What is "Fugitive Dust"?
Fugitive dust is atmospheric dust resulting from both natural causes and man's disturbance of soil and other granular material. Common sources of fugitive dust in the County include unpaved roads and construction operations.
How Can Fugitive Dust be Controlled?
Control techniques for fugitive dust sources generally involve watering, chemical stabilization, planting of vegetative cover, or reduction of surface wind speed with windbreaks or source enclosures. Watering, the most common and, generally, least expensive method, provides only temporary dust control. The use of chemicals to treat exposed surfaces provides longer dust suppression, but may be costly, have adverse effects on plant and animal life, or contaminate the treated material.
Adjusting work practices is a good preventative technique for reducing the amount of dust generated. For example, the elimination of mud/dirt carried out on paved roads at construction sites, the clean-up of spillage on paved or unpaved travel surfaces, reduction of vehicle speeds, and minimizing disturbed areas during the winter months all help prevent fugitive dust.
Do I Need to Submit a Fugitive Dust Control Plan in Connection with my Development?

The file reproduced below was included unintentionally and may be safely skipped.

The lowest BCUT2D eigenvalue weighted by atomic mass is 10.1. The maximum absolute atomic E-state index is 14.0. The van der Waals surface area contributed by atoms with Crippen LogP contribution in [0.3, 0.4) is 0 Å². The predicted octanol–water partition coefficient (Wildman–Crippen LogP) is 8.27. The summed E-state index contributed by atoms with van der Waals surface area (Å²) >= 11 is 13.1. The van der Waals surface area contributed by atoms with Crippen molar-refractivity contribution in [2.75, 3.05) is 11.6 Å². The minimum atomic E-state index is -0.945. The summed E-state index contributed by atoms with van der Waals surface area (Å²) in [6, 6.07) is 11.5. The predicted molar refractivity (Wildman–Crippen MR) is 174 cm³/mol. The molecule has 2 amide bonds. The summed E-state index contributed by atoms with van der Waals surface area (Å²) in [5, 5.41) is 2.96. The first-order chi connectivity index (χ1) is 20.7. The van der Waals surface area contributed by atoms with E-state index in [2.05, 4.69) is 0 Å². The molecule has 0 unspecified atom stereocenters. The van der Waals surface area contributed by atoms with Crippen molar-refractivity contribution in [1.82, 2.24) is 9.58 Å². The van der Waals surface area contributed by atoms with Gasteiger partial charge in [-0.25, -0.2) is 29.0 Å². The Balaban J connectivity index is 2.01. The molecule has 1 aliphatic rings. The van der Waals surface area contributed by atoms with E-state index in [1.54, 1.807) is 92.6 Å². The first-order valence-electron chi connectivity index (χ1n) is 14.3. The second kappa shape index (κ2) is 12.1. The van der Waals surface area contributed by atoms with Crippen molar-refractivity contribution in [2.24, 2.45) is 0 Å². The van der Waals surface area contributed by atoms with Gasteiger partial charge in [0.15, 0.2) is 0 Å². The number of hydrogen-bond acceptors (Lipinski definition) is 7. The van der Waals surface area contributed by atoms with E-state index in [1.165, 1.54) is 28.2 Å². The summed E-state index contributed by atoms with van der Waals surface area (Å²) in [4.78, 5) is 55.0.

If your project has the potential to degrade air quality (e.g., due to significant and long-term earthmoving activities), or to create a nuisance for adjacent properties or roadways as a result of blowing dust (e.g., a property engaged in significant earthmoving activity for a driveway along Hwy 82), then your County permit, or other land use approval, will typically require you to submit an application to the building department during submittal.
The Colorado Air Pollution Control Division also regulates fugitive dust pollution from land development activities in the State of Colorado. State requirements are complex. General information can be obtained online at: Air Pollution Control Division at the Colorado Department of Public Health and Environment. Specific questions can be directed to Division staff by calling 303.692.3100. If you are required to submit a Fugitive Dust Control Plan to the state in connection with state permitting requirements, you may submit the same plan to EH/NR in order to satisfy the County Fugitive Dust Control Plan requirements.